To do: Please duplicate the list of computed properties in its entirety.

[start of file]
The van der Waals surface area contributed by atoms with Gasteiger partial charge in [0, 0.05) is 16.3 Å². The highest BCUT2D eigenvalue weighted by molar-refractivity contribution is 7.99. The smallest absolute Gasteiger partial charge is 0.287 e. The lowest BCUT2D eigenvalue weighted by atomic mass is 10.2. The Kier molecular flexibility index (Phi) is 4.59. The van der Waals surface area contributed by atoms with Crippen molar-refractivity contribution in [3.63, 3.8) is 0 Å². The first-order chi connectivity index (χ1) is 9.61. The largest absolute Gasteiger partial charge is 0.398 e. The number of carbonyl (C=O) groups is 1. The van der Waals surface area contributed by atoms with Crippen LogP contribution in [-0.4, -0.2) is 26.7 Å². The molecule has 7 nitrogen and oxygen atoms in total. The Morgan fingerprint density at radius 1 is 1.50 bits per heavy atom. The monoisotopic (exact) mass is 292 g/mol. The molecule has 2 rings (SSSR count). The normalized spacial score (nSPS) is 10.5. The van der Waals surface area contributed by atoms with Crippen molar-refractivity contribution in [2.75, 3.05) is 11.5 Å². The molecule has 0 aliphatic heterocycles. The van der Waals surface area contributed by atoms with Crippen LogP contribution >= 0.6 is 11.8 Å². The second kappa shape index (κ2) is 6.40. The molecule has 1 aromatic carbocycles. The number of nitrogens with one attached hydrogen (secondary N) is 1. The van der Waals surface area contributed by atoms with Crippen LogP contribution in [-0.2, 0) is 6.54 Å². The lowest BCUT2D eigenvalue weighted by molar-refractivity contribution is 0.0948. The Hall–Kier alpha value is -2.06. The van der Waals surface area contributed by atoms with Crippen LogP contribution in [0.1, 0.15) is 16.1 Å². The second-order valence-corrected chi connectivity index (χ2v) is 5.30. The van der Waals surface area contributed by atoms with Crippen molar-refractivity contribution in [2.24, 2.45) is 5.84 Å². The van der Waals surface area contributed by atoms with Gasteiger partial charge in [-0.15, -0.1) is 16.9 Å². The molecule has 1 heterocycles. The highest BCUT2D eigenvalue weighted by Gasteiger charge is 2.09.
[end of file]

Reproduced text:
The van der Waals surface area contributed by atoms with Gasteiger partial charge in [0, 0.05) is 16.3 Å². The highest BCUT2D eigenvalue weighted by molar-refractivity contribution is 7.99. The smallest absolute Gasteiger partial charge is 0.287 e. The lowest BCUT2D eigenvalue weighted by atomic mass is 10.2. The Kier molecular flexibility index (Phi) is 4.59. The van der Waals surface area contributed by atoms with Crippen molar-refractivity contribution in [3.63, 3.8) is 0 Å². The first-order chi connectivity index (χ1) is 9.61. The largest absolute Gasteiger partial charge is 0.398 e. The number of carbonyl (C=O) groups is 1. The van der Waals surface area contributed by atoms with Crippen LogP contribution in [-0.4, -0.2) is 26.7 Å². The molecule has 7 nitrogen and oxygen atoms in total. The Morgan fingerprint density at radius 1 is 1.50 bits per heavy atom. The monoisotopic (exact) mass is 292 g/mol. The molecule has 2 rings (SSSR count). The normalized spacial score (nSPS) is 10.5. The van der Waals surface area contributed by atoms with Crippen molar-refractivity contribution in [2.75, 3.05) is 11.5 Å². The molecule has 0 aliphatic heterocycles. The van der Waals surface area contributed by atoms with Crippen LogP contribution >= 0.6 is 11.8 Å². The second kappa shape index (κ2) is 6.40. The molecule has 1 aromatic carbocycles. The number of nitrogens with one attached hydrogen (secondary N) is 1. The van der Waals surface area contributed by atoms with Crippen LogP contribution in [-0.2, 0) is 6.54 Å². The lowest BCUT2D eigenvalue weighted by molar-refractivity contribution is 0.0948. The Hall–Kier alpha value is -2.06. The van der Waals surface area contributed by atoms with Crippen LogP contribution in [0.1, 0.15) is 16.1 Å². The second-order valence-corrected chi connectivity index (χ2v) is 5.30. The van der Waals surface area contributed by atoms with Crippen molar-refractivity contribution in [2.24, 2.45) is 5.84 Å². The van der Waals surface area contributed by atoms with Gasteiger partial charge in [-0.15, -0.1) is 16.9 Å². The molecule has 1 heterocycles. The highest BCUT2D eigenvalue weighted by Gasteiger charge is 2.09.